Reykjavík’s financial troubles also had a profound effect on the country’s relations with Europe. During the opening months of the crisis, when the value of the króna fell to almost half its value against the euro, and there was the sense of inevitability that the country would be forced to abandon its currency and join the eurozone, even after the European Union stressed that Iceland would have to become a full member in order to gain the benefit of using the euro.
An initial surge of support for EU membership among the Icelandic public quickly faded however, not helped by disagreements over fishing quotas and strained relations between Iceland and the United Kingdom and the Netherlands over the Icesave debacle. Icesave was an on-line banking scheme overseen by Landsbanki which crashed along with its parent company, leaving many British and Dutch depositors without their savings. The diplomatic fallout was made worse when the government of Gordon Brown used counter-terrorism legislation in October 2008 to freeze Landsbanki’s assets in Britain, a move harshly criticised by the Icelandic government as unnecessarily high-handed.
Iceland’s application for admission to the EU submitted in 2009 was withdrawn in March of this year, to the chagrin of members of the Icelandic public who were pushing for a referendum on the issue. In light of the eurozone’s own economic problems, not the least of which the looming spectre of an exit by Greece, it is unlikely that public support for union membership will grow in the short term despite the still-difficult problem of the króna’s fragility.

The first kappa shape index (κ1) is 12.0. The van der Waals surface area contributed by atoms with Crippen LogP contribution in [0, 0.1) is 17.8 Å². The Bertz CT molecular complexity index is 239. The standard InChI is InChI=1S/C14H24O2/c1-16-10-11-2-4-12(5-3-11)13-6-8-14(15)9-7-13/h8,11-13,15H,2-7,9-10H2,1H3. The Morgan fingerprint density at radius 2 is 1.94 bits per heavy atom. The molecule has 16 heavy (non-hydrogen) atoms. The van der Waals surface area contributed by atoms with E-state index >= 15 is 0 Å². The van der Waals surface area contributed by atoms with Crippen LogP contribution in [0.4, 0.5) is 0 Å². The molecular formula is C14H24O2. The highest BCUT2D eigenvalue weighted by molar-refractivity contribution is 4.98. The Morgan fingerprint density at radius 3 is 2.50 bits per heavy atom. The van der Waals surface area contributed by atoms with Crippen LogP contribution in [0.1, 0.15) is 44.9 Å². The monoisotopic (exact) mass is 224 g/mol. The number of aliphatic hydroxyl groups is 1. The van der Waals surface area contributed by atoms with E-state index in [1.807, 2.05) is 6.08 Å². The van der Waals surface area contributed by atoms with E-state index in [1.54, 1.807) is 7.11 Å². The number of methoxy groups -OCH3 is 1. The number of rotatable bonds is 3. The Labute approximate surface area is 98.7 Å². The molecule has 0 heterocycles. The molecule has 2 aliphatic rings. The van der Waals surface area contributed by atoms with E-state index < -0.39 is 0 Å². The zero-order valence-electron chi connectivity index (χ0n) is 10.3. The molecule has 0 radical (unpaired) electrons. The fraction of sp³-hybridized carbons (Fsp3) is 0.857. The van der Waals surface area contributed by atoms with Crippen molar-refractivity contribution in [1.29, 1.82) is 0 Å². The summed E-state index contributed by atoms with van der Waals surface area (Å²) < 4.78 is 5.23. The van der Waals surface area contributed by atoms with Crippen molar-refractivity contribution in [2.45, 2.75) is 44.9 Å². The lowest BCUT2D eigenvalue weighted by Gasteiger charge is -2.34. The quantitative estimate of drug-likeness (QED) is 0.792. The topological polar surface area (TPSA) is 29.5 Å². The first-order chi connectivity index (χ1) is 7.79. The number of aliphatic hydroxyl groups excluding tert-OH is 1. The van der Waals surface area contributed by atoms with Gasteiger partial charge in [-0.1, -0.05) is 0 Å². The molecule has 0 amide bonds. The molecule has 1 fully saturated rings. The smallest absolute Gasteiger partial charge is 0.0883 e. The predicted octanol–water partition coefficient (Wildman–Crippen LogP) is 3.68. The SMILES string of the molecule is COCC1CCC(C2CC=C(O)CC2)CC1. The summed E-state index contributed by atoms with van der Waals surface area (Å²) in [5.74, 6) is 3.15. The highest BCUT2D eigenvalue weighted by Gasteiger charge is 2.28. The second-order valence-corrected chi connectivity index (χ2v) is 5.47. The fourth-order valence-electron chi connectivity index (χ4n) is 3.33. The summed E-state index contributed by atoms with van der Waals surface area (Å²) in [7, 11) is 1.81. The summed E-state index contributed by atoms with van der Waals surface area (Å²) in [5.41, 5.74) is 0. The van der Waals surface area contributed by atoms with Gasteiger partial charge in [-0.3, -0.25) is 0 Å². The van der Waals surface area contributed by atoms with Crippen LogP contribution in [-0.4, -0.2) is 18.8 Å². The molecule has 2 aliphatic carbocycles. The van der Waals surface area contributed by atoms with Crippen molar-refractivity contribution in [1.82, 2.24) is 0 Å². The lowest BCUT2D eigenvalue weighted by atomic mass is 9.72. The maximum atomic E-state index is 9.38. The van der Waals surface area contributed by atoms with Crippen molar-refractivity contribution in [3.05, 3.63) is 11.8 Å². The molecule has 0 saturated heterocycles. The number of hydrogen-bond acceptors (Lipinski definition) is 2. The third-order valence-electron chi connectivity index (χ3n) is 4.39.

Meanwhile, Iceland’s economic diplomacy has expanded beyond Europe, partially as a result of the crisis. As Geir Haarde, the prime minister at the time of the start of the crisis, remarked, save for assistance from the Nordic countries, Europe in general was not viewed as being helpful during the worst of the Icelandic downturn, and therefore “in a situation like that one has to look for new friends”. For example, Iceland’s economic relations with Asia, notably China, have improved since the crisis began. After talks were suspended in 2009 due to economic uncertainty, a free-trade agreement between Beijing and Reykjavík was signed in 2013, the first China signed with a European economy.
As well, a currency swap agreement between the two countries was signed in 2010 and extended in 2013 as a sign of good faith in Iceland’s economic recovery. Via bilateral diplomacy, as well as events such as the annual Arctic Circle conference, Iceland is also seeking to position itself as the ‘gateway to the Arctic’ for Asia and the international community. With the imminent removal of the capital controls and an expansion of economic partners, Reykjavík appears to be ready to move beyond one of the most difficult periods of its current history.
The author is a senior research fellow at the Norwegian Institute of International Affairs (NUPI) in Oslo.
Originally published by The Arctic Journal. Re-published here with the permission of the author.